Pros and Cons of Inclusion Classrooms


For many years, students who have been classified as “special” have been sent to a different classroom to learn. Students who earn this designation often feel segregated from their classmates and it can create the foundation of bullying in the modern classroom. Inclusion classrooms end the segregation. Should “special education” students be part of the regular classroom? Here are the pros and cons to consider.

The Pros of Inclusion Classrooms

1. It eliminates the idea of “different.”
Students who learn better in non-traditional methods or environments are not any better or worse than any other student. An equal learning environment helps to foster equality in other areas.

2. It encourages cooperation.
A class of students takes responsibility for one another, whether they realize they are doing it or not. This cooperative environment helps to provide more learning opportunities for those students who may not learn as well under traditional teaching methods.

3. It eliminates restrictions.
It may be difficult for a school district to find qualified staff to teach a small number of students that require a different environment. With inclusion classrooms, the needs become different. Instead of segregation, the same money can be used to provide in-room supports for the teacher.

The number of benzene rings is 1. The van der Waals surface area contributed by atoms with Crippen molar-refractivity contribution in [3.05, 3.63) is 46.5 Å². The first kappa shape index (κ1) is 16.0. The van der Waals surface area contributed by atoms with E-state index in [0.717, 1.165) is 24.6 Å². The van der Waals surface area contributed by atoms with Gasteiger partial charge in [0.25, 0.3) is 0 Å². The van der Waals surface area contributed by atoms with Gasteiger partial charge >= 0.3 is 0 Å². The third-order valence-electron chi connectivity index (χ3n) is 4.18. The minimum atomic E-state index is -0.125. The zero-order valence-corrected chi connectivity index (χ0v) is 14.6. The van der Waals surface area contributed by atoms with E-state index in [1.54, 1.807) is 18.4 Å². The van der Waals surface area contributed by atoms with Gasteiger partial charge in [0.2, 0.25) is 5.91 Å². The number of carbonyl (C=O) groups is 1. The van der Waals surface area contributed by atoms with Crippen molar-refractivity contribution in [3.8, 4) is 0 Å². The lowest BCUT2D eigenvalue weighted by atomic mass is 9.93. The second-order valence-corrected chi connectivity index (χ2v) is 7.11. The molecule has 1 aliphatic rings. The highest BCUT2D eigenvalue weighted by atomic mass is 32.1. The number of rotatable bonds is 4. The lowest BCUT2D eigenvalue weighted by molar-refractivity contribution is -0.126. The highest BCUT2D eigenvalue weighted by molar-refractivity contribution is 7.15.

The Cons of Inclusion Classrooms

1. It creates the idea of a disability when none may exist.
Although inclusion helps to supplement learning options, it also creates the idea of a “weak link” within the class when none may actually exist. Some students may see increased attention on a specific subgroup of students as disproportionate favoring and rebel as a result.

2. Most schools aren’t structured for it.
Although teachers are adaptable, they aren’t always adaptable enough to support several different methods of learning at once. At some point, a student is going to receive an inferior experience in learning when demands like this are placed on teachers.

3. Not all students can make it to the classroom.
An average of 5% of students in any given school district receive teaching services outside of the classroom. This could be at home, at a hospital, or even at a work location. Solving the problem of getting all students together when outside learning environments are the least restrictive and most beneficial may require resources a district just doesn’t have.

Inclusion classrooms are a wonderful idea and should be implemented in some way. By weighing the pros and cons of this school structure, each district can look for ways that will work with their own unique needs.